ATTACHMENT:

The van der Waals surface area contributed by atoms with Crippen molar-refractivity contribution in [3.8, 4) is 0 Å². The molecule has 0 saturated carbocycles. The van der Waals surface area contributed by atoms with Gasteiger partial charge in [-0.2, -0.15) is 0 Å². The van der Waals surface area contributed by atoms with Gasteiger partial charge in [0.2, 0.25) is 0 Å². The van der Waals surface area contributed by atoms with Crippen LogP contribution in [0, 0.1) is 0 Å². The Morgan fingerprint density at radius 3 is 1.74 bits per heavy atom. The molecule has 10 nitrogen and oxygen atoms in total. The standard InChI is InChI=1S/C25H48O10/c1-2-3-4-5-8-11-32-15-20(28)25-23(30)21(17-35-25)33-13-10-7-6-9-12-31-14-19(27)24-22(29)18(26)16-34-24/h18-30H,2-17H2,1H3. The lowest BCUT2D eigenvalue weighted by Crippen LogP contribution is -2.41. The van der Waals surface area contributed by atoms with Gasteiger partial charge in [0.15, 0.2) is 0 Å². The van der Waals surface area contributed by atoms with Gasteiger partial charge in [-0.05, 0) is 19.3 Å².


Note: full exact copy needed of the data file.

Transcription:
The van der Waals surface area contributed by atoms with Crippen molar-refractivity contribution in [3.8, 4) is 0 Å². The molecule has 0 saturated carbocycles. The van der Waals surface area contributed by atoms with Gasteiger partial charge in [-0.2, -0.15) is 0 Å². The van der Waals surface area contributed by atoms with Gasteiger partial charge in [0.2, 0.25) is 0 Å². The van der Waals surface area contributed by atoms with Crippen LogP contribution in [0, 0.1) is 0 Å². The Morgan fingerprint density at radius 3 is 1.74 bits per heavy atom. The molecule has 10 nitrogen and oxygen atoms in total. The standard InChI is InChI=1S/C25H48O10/c1-2-3-4-5-8-11-32-15-20(28)25-23(30)21(17-35-25)33-13-10-7-6-9-12-31-14-19(27)24-22(29)18(26)16-34-24/h18-30H,2-17H2,1H3. The lowest BCUT2D eigenvalue weighted by Crippen LogP contribution is -2.41. The van der Waals surface area contributed by atoms with Gasteiger partial charge in [0.15, 0.2) is 0 Å². The van der Waals surface area contributed by atoms with Gasteiger partial charge in [-0.05, 0) is 19.3 Å².